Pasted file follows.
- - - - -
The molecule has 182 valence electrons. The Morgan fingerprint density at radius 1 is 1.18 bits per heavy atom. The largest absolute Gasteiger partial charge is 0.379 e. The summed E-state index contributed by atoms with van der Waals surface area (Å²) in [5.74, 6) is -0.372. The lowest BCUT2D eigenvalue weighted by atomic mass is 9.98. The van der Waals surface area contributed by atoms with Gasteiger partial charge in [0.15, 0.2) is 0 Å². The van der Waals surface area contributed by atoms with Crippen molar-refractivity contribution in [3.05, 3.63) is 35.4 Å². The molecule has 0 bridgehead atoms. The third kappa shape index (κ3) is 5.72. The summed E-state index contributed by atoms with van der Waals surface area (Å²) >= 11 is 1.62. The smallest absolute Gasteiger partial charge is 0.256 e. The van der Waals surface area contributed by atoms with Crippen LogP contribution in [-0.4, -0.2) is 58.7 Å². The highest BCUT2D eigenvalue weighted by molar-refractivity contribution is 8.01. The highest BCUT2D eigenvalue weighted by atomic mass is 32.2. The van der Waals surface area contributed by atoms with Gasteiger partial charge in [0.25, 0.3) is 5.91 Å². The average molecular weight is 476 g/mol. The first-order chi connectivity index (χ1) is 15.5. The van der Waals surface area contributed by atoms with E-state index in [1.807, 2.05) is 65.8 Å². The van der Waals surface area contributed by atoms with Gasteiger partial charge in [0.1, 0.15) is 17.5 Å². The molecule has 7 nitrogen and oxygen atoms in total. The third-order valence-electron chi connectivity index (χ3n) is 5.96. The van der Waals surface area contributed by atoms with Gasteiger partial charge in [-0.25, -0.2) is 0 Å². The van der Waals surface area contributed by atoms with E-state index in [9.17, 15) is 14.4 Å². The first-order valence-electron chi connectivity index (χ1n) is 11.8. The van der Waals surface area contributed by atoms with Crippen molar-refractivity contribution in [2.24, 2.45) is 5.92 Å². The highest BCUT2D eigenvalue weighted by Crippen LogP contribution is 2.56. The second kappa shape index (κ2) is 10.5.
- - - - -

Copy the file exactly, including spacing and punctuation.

The molecule has 182 valence electrons. The Morgan fingerprint density at radius 1 is 1.18 bits per heavy atom. The largest absolute Gasteiger partial charge is 0.379 e. The summed E-state index contributed by atoms with van der Waals surface area (Å²) in [5.74, 6) is -0.372. The lowest BCUT2D eigenvalue weighted by atomic mass is 9.98. The van der Waals surface area contributed by atoms with Gasteiger partial charge in [0.15, 0.2) is 0 Å². The van der Waals surface area contributed by atoms with Crippen molar-refractivity contribution in [3.05, 3.63) is 35.4 Å². The molecule has 0 bridgehead atoms. The third kappa shape index (κ3) is 5.72. The summed E-state index contributed by atoms with van der Waals surface area (Å²) >= 11 is 1.62. The smallest absolute Gasteiger partial charge is 0.256 e. The van der Waals surface area contributed by atoms with Crippen LogP contribution in [-0.4, -0.2) is 58.7 Å². The highest BCUT2D eigenvalue weighted by molar-refractivity contribution is 8.01. The highest BCUT2D eigenvalue weighted by atomic mass is 32.2. The van der Waals surface area contributed by atoms with Gasteiger partial charge in [0.25, 0.3) is 5.91 Å². The average molecular weight is 476 g/mol. The first-order chi connectivity index (χ1) is 15.5. The van der Waals surface area contributed by atoms with E-state index in [1.807, 2.05) is 65.8 Å². The van der Waals surface area contributed by atoms with Gasteiger partial charge in [0.1, 0.15) is 17.5 Å². The molecule has 7 nitrogen and oxygen atoms in total. The third-order valence-electron chi connectivity index (χ3n) is 5.96. The van der Waals surface area contributed by atoms with Gasteiger partial charge in [-0.25, -0.2) is 0 Å². The van der Waals surface area contributed by atoms with E-state index in [9.17, 15) is 14.4 Å². The first-order valence-electron chi connectivity index (χ1n) is 11.8. The van der Waals surface area contributed by atoms with Crippen molar-refractivity contribution in [2.24, 2.45) is 5.92 Å². The highest BCUT2D eigenvalue weighted by Crippen LogP contribution is 2.56. The second kappa shape index (κ2) is 10.5.